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Why do we hate Coldplay?

We’ve been engrossed in Chris Martin’s charade of swell pop contemplation since 2000.

Running strong for over 20 years in the industry, they have become one of the biggest bands in pop phenomena history – charting unknown territory and raising to global stardom, all the raising critical acclaim for emphatic albums that hold beautiful pieces of music within them.

But what’s happened? Over the years, it seems we have grown tired of the same formula and the distastefulness of writing burnt-out pop – and Coldplay are next in line. It seems marginally unwarranted and frankly, undeserved for a class act of musicians who simply make music to make us happy.

Selling 75 million copies worldwide and selling sold-out arena shows and tours , they still have a hardened fan base that will simply love anything they produce. I mean, anything.

But, those lot who sneer at the prospect of Coldplay and their music – are they right?

I have seen them live and avidly love to see them doing so well, especially after growing up with the first three albums they made. But, it seems I have fallen off the radar with such a colossal band and instead, have turned to those who are simply new and upcoming. The news of new music from Coldplay doesn’t fill me with that eager excitement you’d want from a band you’re a fan of. For me, I don’t think they have their shine or edge they used to have during the 2010s. Their new album has a sense of pretentiousness about it and doesn’t have a majorly beautiful or uplifting song within the exhausting song-list. And frankly, it’s off-putting. After running for so long at the top of their game, are they set to be toppled? It wouldn’t be the first time – nor would it be a rare occasion for a huge, successful band to simply hang up their sticks and retire, satisfied with what they’ve achieved in such a hot-climate industry. The case of scraping the barrel really comes into play, right? Especially after the displays of Everyday Life. Or will they simply let the uncharted brand of the band carry them until they’re 70? It wouldn’t totally surprise me if a band like Coldplay would be next to simply shut up shop and sell their song-writing rights to a company for millions.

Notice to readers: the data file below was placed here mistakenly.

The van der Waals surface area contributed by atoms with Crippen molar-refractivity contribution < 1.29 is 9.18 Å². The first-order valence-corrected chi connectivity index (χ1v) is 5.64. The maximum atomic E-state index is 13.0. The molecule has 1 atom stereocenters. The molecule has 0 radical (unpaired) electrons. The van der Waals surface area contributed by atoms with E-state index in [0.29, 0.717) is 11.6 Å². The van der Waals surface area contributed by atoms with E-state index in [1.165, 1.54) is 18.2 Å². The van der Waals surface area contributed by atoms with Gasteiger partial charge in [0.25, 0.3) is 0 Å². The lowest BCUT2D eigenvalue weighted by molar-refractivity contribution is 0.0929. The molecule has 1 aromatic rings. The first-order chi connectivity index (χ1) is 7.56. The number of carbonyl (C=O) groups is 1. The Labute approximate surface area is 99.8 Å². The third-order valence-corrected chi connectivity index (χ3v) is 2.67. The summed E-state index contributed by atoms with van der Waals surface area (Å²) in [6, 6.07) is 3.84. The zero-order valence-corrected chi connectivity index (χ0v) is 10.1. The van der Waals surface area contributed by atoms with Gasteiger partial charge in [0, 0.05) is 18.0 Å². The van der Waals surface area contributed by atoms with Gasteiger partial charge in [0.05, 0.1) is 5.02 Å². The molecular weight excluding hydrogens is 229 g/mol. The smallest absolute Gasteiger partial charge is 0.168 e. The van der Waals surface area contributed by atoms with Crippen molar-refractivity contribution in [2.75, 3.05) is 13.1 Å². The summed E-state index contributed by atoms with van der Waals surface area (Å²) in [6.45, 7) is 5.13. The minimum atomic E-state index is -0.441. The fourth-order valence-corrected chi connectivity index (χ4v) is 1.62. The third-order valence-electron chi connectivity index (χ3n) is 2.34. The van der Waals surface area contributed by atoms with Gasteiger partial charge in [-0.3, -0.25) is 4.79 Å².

Now, whether you have been a fan of Coldplay or never were from the start, I’m intrigued into what you have to say about a band like Coldplay.

Has their reputation of “boring” and “stale” finally caught up with them? Or are these merely transfections from salty fans and artists who haven’t received the same acclaim as these boys have done?

Either way, let me know.

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UK Festivals issue “red alert”: insurance talks breakdown

In news that is not utterly shocking to anyone, UK festivals have issued a “red alert” after many festivals cancel, postpone and pull out plans for returning in the summer.

This comes after the talks with the Government break down regarding festival insurance, if they do happen to cancel again due to COVID, as the roadmap to return is ultimately delayed and does not place us where we expect to be.

Yet again, the UK festivals are facing unwarranted certainty and confirmation of anything set to go ahead this summer – not even the support and structure of cancellation insurance if things do not go ahead. Eeesh, we’re seeing a similar pattern as to what we saw last summer, too.

A projection from AIF (The Association of Independent Festivals) reveals that 76% of the remaining festivals left in July and August could cancel too, if no immediate action is taken to help protect these events. It seems there is simply no appetite or mere desire to save such events – despite providing countless streams of revenue each year, not just for the UK music industry, but for the country’s economy in general.

It certainly seems that the lack of action just resembles the Governments’ desire to act fast on such events and really demonstrates just how far down the list UK music festivals, gigs and local grass-root venues are.

There may have to be a rebellious act of courtesy or restriction in the streets again near Parliament, if these are to even be raised in the House. Time will tell if action is set to be taken or not, because if they don’t receive the much-needed insurance and cancel in the coming weeks, the sheer loss and weight of cancelling such events for another trading year, may not see some of our beloved festivals ever returning to our fields again.

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Song of the Day: Strabe’s Best Worst Year